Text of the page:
Figures below indicate approaching trajectory of Hayabusa at descending and landing on Nov. 20th. Fig. 1a describes the trajectory in quasi-inertial coordinate system with z-axis (bottom of fig.) directed toward the earth. Fig. 1b describes the trajectory as against the Itokawa-fixed coordinate system. The trajectory plan was altered according to the occasion during its operation but it is clear from the figure that actual flight route was very close to the one planned in advance.

Fig. 1a: Actual descending trajectory as compared to the scheduled plan.
(Quasi-inertial coordinate system)
[Click image for enlargement]

Fig. 1b: Actual descending trajectory as compared to the scheduled plan.
(Itokawa-fixed coordinate system)
[Click image for enlargement]

Fig. 1c is to comply with fig. 1a to show actual trajectory overlapped on alternated trajectory plan subject to changes from time to time according to the occasional situation. Each dot indicates the location of the spacecraft presumed on ground from the surface shapes by processing the compressed image data occasionally. Figures show that guidance was carried out almost according to the scheduled trajectory.

Fig. 1c: Navigation and guidance (Quasi-inertial system)

From further up in altitude, the dotted locations presumed from the surface shapes vary with discrepancy but from below 1km sufficiently reliable information is obtained. The figure shows that the spacecraft was precisely guided according to re-scheduled trajectory plan.

(Data 2): Data history of descending altitudes to Itokawa and its descending rate.

Fig. 2a is the Doppler velocity history measured at Usuda and DSN stations, which roughly indicates the descending velocity of Hayabusa to Itokawa. The figure shows that the velocity of Hayabusa at the start of vertical descent was about 12cm/sec. and that the spacecraft reduced its speed autonomously controlling the velocity accelerated by the gravity of the asteroid.

Fig. 2b shows the updated altitude information at the right timing that was presumed from the surface conditions by integrating Doppler velocity information. The figure indicates the approximate altitude from the center of the asteroid mass. The dotted green line in the figure indicates the altitudes from the surface of ITOKAWA measured by laser altimeter. We can roughly understand the situation of each event at the time of happening by referring to both data of laser altimeter and Doppler velocity information.

Fig. 2a: Doppler measurement during descent of Hayabusa

Fig. 2b: Altitude history of Hayabusa during descent
(or distance history from the center of the asteroid mass).

The increase in Doppler velocity at 5:40am (JST) (21:40 world time) is because of landing on the surface of Itokawa as further explained below. From then on, tracking was switched to Usuda station, because of which we could not obtain Doppler velocity information for a while but the movement of the spacecraft was partly known from LRF, of which data has been partly analyzed as to the later movement of the spacecraft.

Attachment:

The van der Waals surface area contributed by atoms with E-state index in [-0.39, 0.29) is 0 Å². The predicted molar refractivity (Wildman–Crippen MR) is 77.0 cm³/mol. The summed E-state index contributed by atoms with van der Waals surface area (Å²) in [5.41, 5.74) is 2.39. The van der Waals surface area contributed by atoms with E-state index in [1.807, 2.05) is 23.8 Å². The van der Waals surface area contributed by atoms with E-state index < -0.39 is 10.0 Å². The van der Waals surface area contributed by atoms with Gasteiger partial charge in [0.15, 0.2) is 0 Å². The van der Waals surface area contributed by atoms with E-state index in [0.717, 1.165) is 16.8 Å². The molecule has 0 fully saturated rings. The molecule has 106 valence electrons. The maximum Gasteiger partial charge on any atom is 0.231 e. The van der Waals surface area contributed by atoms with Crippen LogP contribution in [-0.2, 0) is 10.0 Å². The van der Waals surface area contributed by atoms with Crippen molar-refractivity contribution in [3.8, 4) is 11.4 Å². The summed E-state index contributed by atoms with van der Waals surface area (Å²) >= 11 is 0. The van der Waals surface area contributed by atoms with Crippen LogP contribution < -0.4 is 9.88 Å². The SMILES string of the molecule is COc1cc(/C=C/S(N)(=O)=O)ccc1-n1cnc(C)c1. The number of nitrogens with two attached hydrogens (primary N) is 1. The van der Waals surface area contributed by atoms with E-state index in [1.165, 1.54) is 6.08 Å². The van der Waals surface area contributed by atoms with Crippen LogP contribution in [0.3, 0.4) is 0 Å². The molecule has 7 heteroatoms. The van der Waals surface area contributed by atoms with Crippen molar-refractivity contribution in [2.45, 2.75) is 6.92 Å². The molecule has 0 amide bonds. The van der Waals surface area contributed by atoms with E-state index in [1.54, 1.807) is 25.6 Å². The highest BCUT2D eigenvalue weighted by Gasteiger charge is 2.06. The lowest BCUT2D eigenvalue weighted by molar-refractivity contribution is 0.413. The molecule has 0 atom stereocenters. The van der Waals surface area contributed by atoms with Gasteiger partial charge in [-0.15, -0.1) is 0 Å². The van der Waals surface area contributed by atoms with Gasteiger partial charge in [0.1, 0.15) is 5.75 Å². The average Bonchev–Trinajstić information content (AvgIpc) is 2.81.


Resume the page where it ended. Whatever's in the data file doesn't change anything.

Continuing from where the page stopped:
(Data 3) Target marker with 880,000 names separated from Hayabusa and tracking from aboard.

The target marker was released from the spacecraft at the relative velocity of 9cm/sec. The delivery location is southwest of (right under in fig. 3) MUSES Sea. The target marker was designed to reduce bouncing rate by appropriately filling up the inside of aluminum sphere with fine pellets made of high-polymer materials to induce multiple collisions inside to increase consumption of energy. The marker was developed through repeated tests conducted on ground as well as in a non-gravity vacuum tube to prove its low repulsion.

Fig. 3: Target marker with 880,000 names separated from Hayabusa
(left: imaged at 32m high at 5:33am JST)
[Click image for enlargement]

(Data 4) Data history of LRF

Fig. 4a indicates the measured data of onboard LRF

Fig. 4a: Data history of LRF at landing (unit; m)
[Click image for enlargement]

Fig. 4b Discrepancy data history of attitude control at landing (Y axis only unit degree)
[Click image for enlargement]

According to the distance information data, after self-adjusting movement toward the surface at altitude 17m, moving slightly upward was observed, after which Hayabusa kept freefall by gravity as scheduled to have landed on the surface at almost zero altitude around 6:10 (JST), which was followed by the second bouncing to have eventually kept the altitude almost at zero for time lapse of about 30 minutes.

Fig. 4c: Data history of accumulated time of injecting chemical engine at landing (unit second)

Figure 4c indicates data history of accumulated time of chemical engine thrusting. From the data, we know that (1) at around 20:40 (WT), 5:40am (JST), (2) around 21:10, 6:10am and (3) around 21:30, 6:30am a big torque force worked on the spacecraft for which balancing chemical engine was forced to operate to compensate it. The above (1) was to comply with topographical alignment but (2) and (3) were caused by landing as known from data history of LRF.

From the data information that chemical engine repeated injection at constant frequency toward the specific direction for 30 minutes from 21:40 (WT), 6:40am (JST) to 22:10, 7:10am and measured distance by LRF was small enough and also the attitude was kept at steady angle, we know for sure that Hayabusa steadily maintained the attitude from the time of landing. As chemical engine was programmed to inject 15milli second per a second, when once landed, it could not overpower the gravity for taking off and changing attitude but jut kept injecting as long as allowed.

Combined interpretation of fig. 2a and 2b tells us that Hayabusa was standing on the surface still with the attitude kept as it landed. From the data information, its attitude shifting was verified as in accordance with the rotation of the asteroid, and it is presumed that the attitude was kept steady as at landing with the side of ion engine facing approximately eastward of Itokawa (leftward in the fig. 3a).

November 24, 2005